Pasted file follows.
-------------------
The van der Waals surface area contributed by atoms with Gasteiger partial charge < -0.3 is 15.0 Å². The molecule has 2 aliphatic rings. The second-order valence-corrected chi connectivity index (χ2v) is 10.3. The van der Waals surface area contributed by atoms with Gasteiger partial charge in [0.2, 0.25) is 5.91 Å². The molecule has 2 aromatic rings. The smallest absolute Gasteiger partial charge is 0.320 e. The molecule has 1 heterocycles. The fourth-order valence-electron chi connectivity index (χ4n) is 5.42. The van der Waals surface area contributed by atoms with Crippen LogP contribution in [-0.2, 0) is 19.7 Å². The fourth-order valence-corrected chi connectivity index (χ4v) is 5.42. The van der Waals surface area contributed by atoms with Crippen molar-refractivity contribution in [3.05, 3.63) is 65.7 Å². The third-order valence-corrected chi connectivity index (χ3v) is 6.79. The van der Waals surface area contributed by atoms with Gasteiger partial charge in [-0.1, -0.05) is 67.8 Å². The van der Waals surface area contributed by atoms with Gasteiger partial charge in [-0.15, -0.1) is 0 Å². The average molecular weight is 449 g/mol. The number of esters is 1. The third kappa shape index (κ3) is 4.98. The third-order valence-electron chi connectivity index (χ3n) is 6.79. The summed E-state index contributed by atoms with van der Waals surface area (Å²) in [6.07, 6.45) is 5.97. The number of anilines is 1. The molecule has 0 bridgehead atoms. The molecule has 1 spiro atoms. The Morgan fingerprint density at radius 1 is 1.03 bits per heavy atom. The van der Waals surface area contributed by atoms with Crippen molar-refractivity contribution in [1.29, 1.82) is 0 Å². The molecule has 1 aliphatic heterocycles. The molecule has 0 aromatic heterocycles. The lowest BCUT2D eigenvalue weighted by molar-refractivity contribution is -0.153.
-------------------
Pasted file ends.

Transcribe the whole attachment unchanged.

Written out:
The van der Waals surface area contributed by atoms with Gasteiger partial charge < -0.3 is 15.0 Å². The molecule has 2 aliphatic rings. The second-order valence-corrected chi connectivity index (χ2v) is 10.3. The van der Waals surface area contributed by atoms with Gasteiger partial charge in [0.2, 0.25) is 5.91 Å². The molecule has 2 aromatic rings. The smallest absolute Gasteiger partial charge is 0.320 e. The molecule has 1 heterocycles. The fourth-order valence-electron chi connectivity index (χ4n) is 5.42. The van der Waals surface area contributed by atoms with Crippen LogP contribution in [-0.2, 0) is 19.7 Å². The fourth-order valence-corrected chi connectivity index (χ4v) is 5.42. The van der Waals surface area contributed by atoms with Crippen molar-refractivity contribution in [3.05, 3.63) is 65.7 Å². The third-order valence-corrected chi connectivity index (χ3v) is 6.79. The van der Waals surface area contributed by atoms with Gasteiger partial charge in [-0.1, -0.05) is 67.8 Å². The van der Waals surface area contributed by atoms with Gasteiger partial charge in [-0.15, -0.1) is 0 Å². The average molecular weight is 449 g/mol. The number of esters is 1. The third kappa shape index (κ3) is 4.98. The third-order valence-electron chi connectivity index (χ3n) is 6.79. The summed E-state index contributed by atoms with van der Waals surface area (Å²) in [6.07, 6.45) is 5.97. The number of anilines is 1. The molecule has 0 bridgehead atoms. The molecule has 1 spiro atoms. The Morgan fingerprint density at radius 1 is 1.03 bits per heavy atom. The van der Waals surface area contributed by atoms with Crippen molar-refractivity contribution in [1.29, 1.82) is 0 Å². The molecule has 1 aliphatic heterocycles. The molecule has 0 aromatic heterocycles. The lowest BCUT2D eigenvalue weighted by molar-refractivity contribution is -0.153.